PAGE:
June 6, 2011 / 11:53 AM / 7 years ago

Santorum launches Republican bid for White House

WASHINGTON (Reuters) - Former Senator Rick Santorum launched a long-shot Republican bid for president on Monday, pledging an unflinching commitment to conservative policies, including a Medicare reform plan that has proved unpopular with voters.

“We’re going to be in this race and we’re in it to win,” Santorum told ABC’s “Good Morning America” in an interview from his home state of Pennsylvania.

“What people are looking for is someone who has stood by their principles in good times and in bad,” he said before formally launching his 2012 White House bid.

Santorum, 53, known for staunchly conservative positions on welfare reform, abortion rights and homosexuality, criticized President Barack Obama for shattering the faith of voters who elected him in 2008.

“The president took that faith the American public gave him and wrecked our economy and centralized power in Washington, D.C., and robbed people of their freedom,” he said as he declared his candidacy in Somerset, Pennsylvania.

Santorum has been campaigning in states with early contests on the road to the 2012 Republican presidential nomination, including New Hampshire and South Carolina, where he won informal Republican straw polls.

But he is at the bottom of the Republican pack in the national race for the party’s nomination to challenge Obama, a Democrat seeking re-election next year. Santorum garnered only 2 percent support in a Gallup poll of Republicans last month.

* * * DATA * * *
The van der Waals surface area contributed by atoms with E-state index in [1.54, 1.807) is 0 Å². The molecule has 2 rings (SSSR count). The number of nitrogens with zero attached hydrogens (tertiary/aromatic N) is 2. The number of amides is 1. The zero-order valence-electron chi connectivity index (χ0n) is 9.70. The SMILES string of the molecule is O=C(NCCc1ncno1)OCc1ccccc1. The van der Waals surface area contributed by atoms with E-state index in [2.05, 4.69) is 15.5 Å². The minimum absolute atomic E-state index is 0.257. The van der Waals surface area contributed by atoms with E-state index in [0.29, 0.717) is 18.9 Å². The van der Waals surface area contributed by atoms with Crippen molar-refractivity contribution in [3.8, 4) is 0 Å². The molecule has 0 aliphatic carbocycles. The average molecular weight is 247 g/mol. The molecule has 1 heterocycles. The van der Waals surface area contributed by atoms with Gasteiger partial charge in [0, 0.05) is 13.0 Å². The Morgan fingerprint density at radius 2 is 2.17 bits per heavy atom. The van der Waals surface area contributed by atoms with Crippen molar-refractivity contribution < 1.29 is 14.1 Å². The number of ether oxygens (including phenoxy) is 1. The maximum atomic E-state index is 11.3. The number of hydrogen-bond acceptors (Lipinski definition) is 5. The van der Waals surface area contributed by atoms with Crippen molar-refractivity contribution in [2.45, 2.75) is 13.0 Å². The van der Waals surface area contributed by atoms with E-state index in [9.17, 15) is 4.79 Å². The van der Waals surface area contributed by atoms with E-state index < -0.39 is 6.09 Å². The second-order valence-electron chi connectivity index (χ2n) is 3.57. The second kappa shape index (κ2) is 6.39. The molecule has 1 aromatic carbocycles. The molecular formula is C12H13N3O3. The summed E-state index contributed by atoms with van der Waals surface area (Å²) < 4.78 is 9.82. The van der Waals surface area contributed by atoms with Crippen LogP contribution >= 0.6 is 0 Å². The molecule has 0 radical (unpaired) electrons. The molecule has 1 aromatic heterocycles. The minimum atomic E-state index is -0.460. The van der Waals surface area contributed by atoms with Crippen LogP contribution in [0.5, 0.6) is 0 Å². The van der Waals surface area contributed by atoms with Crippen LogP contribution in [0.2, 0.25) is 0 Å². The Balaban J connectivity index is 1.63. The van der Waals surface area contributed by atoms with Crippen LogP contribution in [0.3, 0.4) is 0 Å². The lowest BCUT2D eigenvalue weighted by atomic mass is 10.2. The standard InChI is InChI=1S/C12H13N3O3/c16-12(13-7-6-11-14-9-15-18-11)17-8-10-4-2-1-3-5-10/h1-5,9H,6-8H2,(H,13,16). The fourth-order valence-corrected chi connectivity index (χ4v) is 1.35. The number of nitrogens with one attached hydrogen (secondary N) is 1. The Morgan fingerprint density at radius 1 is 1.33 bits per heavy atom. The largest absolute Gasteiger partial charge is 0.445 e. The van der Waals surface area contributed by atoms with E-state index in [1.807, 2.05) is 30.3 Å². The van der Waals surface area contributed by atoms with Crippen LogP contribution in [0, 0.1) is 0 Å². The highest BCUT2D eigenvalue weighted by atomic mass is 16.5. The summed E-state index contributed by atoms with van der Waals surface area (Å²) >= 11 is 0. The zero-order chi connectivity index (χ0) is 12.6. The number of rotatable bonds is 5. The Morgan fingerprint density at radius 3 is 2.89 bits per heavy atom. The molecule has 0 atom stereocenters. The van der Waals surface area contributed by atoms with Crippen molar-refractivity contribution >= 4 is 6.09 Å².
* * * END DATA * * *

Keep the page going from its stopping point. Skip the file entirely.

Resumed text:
Former U.S. Senator Rick Santorum addresses supporters at a rally to officially announce his candidacy for President of the United States on the steps of the courthouse in Somerset, Pennsylvania June 6, 2011. REUTERS/Jason Cohn

Santorum hopes to build momentum for his campaign by winning the support of social and religious conservatives who play an influential role in the early voting states of Iowa and South Carolina.

Other announced Republican contenders include former House of Representatives Speaker Newt Gingrich, U.S. Representative Ron Paul and former Governors Mitt Romney of Massachusetts and Tim Pawlenty of Minnesota.

Santorum could have a tough time expanding his appeal beyond the most conservative wing of the party, however. He lost his bid for a third Senate term in Pennsylvania by a wide 59 percent to 41 percent margin in 2006, after sticking to his support for Social Security reforms that had soured on voters.

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On Monday, he backed a Republican plan to transform the Medicare healthcare program for the elderly into a system that would help beneficiaries pay for private health insurance.

“Seniors can, in fact, do this,” Santorum said. “It does save money and it’s going to be a good thing for them and it’s going to be a great thing for our country.”

The plan, proposed by House Budget Committee Chairman Paul Ryan, has brought a backlash from voters and prompted some Republicans to back away from it.

But Santorum said his support for Medicare reform remained firm and presented his unwavering positions of the past as a political asset.

“If you look back at what I did and when I did it, people can say: You know what? He may have lost but he didn’t flinch. He stood by what he believed in and he continued the fight through the end,” he said.

Reporting by David Morgan; Editing by Bill Trott

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